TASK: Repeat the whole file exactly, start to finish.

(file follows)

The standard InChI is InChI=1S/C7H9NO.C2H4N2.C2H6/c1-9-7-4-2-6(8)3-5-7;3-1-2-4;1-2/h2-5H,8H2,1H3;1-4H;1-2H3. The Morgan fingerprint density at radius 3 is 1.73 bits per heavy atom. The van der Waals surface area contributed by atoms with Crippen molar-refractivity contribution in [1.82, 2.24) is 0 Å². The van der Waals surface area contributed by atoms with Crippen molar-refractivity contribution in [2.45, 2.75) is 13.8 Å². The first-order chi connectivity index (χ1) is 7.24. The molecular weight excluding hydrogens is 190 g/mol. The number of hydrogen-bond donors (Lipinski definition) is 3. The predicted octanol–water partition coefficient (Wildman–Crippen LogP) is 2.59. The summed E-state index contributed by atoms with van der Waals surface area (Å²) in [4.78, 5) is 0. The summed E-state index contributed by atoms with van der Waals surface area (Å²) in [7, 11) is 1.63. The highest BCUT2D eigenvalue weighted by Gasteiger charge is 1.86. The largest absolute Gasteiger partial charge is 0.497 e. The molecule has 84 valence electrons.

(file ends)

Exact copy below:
The standard InChI is InChI=1S/C7H9NO.C2H4N2.C2H6/c1-9-7-4-2-6(8)3-5-7;3-1-2-4;1-2/h2-5H,8H2,1H3;1-4H;1-2H3. The Morgan fingerprint density at radius 3 is 1.73 bits per heavy atom. The van der Waals surface area contributed by atoms with Crippen molar-refractivity contribution in [1.82, 2.24) is 0 Å². The van der Waals surface area contributed by atoms with Crippen molar-refractivity contribution in [2.45, 2.75) is 13.8 Å². The first-order chi connectivity index (χ1) is 7.24. The molecular weight excluding hydrogens is 190 g/mol. The number of hydrogen-bond donors (Lipinski definition) is 3. The predicted octanol–water partition coefficient (Wildman–Crippen LogP) is 2.59. The summed E-state index contributed by atoms with van der Waals surface area (Å²) in [4.78, 5) is 0. The summed E-state index contributed by atoms with van der Waals surface area (Å²) in [7, 11) is 1.63. The highest BCUT2D eigenvalue weighted by Gasteiger charge is 1.86. The largest absolute Gasteiger partial charge is 0.497 e. The molecule has 84 valence electrons.